Ex-Navy Seal who claims to have shot Osama under probe for leaking classifed info: Official

Mr Rob O'Neill ignited a firestorm of controversy last month after coming forward to claim that he was the man who shot Osama through the forehead at his hideout in Abbottabad three years ago. -- PHOTO: REUTERS
Mr Rob O'Neill ignited a firestorm of controversy last month after coming forward to claim that he was the man who shot Osama through the forehead at his hideout in Abbottabad three years ago. -- PHOTO: REUTERS

WASHINGTON (AFP) - The former United States Navy Seal who claims to be the soldier who fired the shots that killed Osama bin Laden is being investigated for possibly leaking classified information, the US military confirmed on Tuesday.

US Navy spokesman Ryan Perry said investigators were probing claims that Mr Rob O'Neill had broken the law by disclosing details about the daring 2011 raid that ended a 10-year manhunt for Osama.

"The Naval Criminal Investigative Service (NCIS) is in receipt of an allegation that Mr O'Neill may have revealed classified information to persons not authorized to receive such information," Mr Perry said in an email to AFP. "In response, NCIS has initiated an investigation to determine the merit of the allegations."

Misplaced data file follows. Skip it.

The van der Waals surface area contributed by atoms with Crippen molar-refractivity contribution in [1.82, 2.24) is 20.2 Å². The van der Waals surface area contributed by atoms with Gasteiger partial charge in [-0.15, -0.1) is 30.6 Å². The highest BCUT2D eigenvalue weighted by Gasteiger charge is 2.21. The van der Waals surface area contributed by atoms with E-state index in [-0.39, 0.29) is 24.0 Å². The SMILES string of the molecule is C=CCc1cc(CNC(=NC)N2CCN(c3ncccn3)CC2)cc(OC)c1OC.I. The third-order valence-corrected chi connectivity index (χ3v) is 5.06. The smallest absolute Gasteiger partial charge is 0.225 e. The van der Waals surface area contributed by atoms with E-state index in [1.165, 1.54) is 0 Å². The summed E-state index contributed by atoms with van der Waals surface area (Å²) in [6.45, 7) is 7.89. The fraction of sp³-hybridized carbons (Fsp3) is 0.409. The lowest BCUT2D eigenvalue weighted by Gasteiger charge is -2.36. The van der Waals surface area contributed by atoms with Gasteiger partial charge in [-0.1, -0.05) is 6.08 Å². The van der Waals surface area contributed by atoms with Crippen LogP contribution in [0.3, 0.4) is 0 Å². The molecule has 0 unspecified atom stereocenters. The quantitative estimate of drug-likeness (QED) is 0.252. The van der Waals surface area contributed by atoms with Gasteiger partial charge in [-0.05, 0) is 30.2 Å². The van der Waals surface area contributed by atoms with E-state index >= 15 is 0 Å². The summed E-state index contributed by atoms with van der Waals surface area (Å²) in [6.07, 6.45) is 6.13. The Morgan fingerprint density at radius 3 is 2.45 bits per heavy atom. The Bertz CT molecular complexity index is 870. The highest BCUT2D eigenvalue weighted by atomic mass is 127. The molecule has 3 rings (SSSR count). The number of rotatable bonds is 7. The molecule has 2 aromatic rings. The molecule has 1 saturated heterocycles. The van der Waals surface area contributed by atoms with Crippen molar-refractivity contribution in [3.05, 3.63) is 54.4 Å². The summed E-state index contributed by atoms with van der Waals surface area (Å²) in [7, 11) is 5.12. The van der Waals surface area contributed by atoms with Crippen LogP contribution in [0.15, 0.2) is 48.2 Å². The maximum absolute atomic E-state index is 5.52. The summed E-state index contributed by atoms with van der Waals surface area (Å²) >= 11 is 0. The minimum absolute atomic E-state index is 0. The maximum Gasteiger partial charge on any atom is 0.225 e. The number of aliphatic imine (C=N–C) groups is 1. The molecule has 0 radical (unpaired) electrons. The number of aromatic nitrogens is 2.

Mr O'Neill, 38, ignited a firestorm of controversy last month after coming forward to claim that he was the man who shot Osama through the forehead at his hideout in Abbottabad three years ago.

The highly decorated Montana native told The Washington Post that he was near the head of the column of US soldiers that raided Osama's compound, adding that at least two other Seals fired shots.

However, Mr O'Neill's decision to go public dismayed military brass and serving Seals who maintain a fierce, Omerta-like code of silence.

Another former Seal, Mr Matt Bissonnette, who published his account of the raid, No Easy Day in 2012, took issue with Mr O'Neill's version of events.

"Two different people telling two different stories for two different reasons," Mr Bissonnette said. "Whatever he says, he says. I don't want to touch that."

Mr O'Neill told the Post he had decided to come forward after meeting relatives of victims of the Sept 11, 2011 attacks on the World Trade Center in New York.

"The families told me it helped bring them some closure," Mr O'Neill told the Post.